Iran’s Space Ambitions Ride on Safir




Iran’s Space Ambitions Ride on Safir

Parviz Tarikhi

February 2008

Asian Surveying and Mapping (ASM) Magazine, South Pacific Science Press International Pty Ltd, Australia, 22nd February 2008 online issue, feature article


Friday 22 Feb 2008

On 4 February, Iran successfully launched a sub-orbital rocket called Safir (Envoy) from its newly opened domestic launch site in the northeast of the country.

The payload that was launched by Safir sent real-time data back to earth from about 250 km.

The test was a major step forward in the country’s plans to launch a satellite from its own soil. Called Omid (Hope), it will be placed in a near-polar orbit satellite, at an altitude of 650 km and will pass over Iran six times every 24 hours.

Iran has pursued a space program for several years. The idea of using space technologies is as old as the time when Iran joined 17 other countries to establish the UN ad-hoc Committee for International Cooperation on Space in 1958, which later changed its name to the Committee on the Peaceful Uses of Outer Space (COPUOS).

In 2004, the Iranian Space Agency ‘was established, following a decision by the parliament on 10 December 2003.

The President of the republic chairs the Supreme Space Council.

Capacity building, research and exchange of experience are important aims of the program. In addition, the need to expand national capabilities in applications of technology is a significant driver of the national effort.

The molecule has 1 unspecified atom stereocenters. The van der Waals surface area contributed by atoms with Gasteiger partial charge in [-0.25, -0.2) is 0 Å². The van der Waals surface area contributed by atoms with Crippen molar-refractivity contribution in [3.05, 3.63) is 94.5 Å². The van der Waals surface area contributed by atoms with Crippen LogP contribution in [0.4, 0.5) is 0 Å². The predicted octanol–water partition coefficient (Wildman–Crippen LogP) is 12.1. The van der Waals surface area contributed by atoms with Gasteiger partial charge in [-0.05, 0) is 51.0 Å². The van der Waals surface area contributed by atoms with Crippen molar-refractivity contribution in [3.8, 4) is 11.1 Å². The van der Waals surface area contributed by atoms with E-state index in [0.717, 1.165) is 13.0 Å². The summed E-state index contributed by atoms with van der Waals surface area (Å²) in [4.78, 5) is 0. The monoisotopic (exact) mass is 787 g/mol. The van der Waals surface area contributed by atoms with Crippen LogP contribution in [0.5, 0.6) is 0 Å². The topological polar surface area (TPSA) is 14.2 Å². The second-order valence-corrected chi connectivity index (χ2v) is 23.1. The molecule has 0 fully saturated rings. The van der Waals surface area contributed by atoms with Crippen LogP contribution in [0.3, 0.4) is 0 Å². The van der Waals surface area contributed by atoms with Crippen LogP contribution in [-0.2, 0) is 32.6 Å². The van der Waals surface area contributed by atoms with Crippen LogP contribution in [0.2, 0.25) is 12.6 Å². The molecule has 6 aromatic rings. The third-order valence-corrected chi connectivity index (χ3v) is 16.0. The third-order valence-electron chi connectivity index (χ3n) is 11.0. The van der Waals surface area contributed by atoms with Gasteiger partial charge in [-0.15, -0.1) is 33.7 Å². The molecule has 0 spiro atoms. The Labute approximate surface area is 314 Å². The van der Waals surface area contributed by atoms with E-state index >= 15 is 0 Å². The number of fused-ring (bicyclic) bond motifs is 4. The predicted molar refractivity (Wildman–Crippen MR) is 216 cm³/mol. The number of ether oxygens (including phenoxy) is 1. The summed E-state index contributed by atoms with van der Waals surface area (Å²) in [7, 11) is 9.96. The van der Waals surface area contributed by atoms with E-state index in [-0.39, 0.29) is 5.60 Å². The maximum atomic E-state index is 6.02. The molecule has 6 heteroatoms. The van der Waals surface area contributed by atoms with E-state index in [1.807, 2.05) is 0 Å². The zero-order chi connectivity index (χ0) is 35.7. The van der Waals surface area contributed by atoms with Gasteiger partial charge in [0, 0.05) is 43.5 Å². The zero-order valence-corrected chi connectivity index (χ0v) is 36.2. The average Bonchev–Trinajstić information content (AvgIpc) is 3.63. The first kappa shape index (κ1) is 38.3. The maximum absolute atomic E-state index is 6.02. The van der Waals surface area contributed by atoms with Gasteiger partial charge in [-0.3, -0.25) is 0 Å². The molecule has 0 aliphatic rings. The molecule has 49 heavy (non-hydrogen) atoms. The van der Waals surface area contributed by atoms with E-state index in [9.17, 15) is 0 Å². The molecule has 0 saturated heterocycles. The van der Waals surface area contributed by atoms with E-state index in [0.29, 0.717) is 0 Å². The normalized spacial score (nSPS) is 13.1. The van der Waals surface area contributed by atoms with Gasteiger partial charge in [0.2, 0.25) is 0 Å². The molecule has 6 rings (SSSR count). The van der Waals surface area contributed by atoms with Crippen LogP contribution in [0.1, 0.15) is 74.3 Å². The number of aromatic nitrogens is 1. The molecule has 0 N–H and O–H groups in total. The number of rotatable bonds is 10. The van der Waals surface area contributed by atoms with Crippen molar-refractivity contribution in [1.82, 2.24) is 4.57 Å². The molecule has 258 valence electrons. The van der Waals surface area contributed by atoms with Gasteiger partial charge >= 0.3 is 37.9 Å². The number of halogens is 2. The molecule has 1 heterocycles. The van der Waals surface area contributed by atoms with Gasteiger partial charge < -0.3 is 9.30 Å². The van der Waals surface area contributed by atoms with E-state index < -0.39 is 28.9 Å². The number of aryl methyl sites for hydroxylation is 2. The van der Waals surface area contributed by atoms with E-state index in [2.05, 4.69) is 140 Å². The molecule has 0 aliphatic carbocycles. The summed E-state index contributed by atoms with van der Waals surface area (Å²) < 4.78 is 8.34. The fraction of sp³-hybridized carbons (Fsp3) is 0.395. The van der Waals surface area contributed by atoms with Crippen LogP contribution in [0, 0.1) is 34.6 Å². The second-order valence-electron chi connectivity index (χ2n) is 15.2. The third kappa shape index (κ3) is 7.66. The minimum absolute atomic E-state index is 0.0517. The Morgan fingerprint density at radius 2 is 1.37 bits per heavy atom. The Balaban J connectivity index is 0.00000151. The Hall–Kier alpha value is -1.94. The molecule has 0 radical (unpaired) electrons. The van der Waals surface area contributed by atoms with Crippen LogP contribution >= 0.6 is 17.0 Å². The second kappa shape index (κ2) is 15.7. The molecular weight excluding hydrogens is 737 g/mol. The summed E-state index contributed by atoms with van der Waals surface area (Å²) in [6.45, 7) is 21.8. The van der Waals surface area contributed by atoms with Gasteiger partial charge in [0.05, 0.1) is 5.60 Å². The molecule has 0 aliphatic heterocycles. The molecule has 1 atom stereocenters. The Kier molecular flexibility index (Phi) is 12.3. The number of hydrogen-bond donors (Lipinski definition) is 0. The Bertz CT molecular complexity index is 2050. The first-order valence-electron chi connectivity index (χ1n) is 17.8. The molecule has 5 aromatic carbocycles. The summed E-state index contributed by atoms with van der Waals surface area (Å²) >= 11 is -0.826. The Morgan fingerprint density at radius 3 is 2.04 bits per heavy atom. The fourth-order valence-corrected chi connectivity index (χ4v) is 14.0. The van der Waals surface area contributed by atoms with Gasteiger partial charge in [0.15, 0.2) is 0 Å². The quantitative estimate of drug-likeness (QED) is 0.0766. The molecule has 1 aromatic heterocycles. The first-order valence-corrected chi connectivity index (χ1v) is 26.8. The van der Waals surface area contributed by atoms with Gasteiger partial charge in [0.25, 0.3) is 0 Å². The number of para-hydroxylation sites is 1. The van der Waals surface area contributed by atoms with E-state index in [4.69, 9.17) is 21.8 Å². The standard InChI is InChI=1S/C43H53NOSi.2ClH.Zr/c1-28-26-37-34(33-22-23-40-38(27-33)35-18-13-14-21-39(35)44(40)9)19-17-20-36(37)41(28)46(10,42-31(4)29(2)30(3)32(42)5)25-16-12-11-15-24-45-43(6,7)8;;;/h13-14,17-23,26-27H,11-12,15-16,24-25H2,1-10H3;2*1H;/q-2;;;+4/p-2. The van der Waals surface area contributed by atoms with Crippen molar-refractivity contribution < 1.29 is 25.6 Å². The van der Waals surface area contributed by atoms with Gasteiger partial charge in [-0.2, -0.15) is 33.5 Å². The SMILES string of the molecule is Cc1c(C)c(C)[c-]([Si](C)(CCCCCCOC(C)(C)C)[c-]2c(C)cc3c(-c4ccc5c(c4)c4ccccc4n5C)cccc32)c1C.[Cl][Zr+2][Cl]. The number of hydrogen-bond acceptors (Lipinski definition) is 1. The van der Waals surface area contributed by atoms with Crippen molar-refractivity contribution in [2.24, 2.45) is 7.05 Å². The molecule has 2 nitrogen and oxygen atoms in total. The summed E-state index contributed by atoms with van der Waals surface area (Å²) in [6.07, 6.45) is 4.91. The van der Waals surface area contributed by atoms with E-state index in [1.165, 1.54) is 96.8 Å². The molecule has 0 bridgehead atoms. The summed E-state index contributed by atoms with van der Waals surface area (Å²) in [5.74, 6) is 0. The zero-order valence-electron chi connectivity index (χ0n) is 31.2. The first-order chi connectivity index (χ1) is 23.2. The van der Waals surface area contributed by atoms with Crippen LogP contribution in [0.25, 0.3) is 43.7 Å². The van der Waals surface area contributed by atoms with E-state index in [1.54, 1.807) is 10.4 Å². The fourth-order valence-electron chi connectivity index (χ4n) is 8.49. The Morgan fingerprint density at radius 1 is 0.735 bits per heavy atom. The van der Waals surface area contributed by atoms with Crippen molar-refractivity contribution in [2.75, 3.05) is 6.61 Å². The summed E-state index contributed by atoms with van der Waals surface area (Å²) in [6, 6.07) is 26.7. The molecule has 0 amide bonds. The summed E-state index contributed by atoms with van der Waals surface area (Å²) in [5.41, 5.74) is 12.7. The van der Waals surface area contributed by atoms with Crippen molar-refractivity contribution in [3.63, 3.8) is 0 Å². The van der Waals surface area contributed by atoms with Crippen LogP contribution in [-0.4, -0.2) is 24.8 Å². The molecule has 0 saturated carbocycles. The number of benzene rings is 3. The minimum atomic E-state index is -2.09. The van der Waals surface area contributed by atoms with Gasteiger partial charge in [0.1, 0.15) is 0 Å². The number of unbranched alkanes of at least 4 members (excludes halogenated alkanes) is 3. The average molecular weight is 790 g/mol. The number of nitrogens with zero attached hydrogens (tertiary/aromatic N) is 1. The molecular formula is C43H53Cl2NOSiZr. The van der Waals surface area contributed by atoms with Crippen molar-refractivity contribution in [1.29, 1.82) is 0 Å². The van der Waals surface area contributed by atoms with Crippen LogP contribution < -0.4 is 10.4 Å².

This expansion has been recognised in the country’s mid- and long-term plans, leading to the emergence of both Earth observation and satellite manufacturing industries.

ISA has conducted a phased series of exercises to build its capacity. Its first mission was, in co-operation with Italy, a small store and forward communication satellite called Mesbah (Lantern).

The first all-Iranian satellite, Sina-1, was launched by a Russian Kosmos-3M rocket from Plestesk to the altitude of 700 km in October 2005. It carried remote sensing and communications payloads.

Beyond Omid, Iran is also planning the Small Multi-Mission Satellite (SMMS), a joint venture in cooperation with China and Thailand that is mainly aimed at disaster and environmental monitoring.

It is a medium low earth orbit sun-synchronous satellite weighing 490 kg and to fly 650 km above Earth.

Further out, Iran’s engineers are working on four other missions called Zohreh, Pars, ZS4 and Sepehr that will expand the country’s space communications and Earth observation capability substantially.

In addition to the space segment, Iran has been developing its ground segment, with new facilities for communications and data gathering. New communications stations have been established at Boomhen, Asadabad and Isfahan.

The old Mahdasht Ground Receiving Station, where Iran used to receive Landsat data, is being developed to become the Mahdasht Space Centre in the near future.







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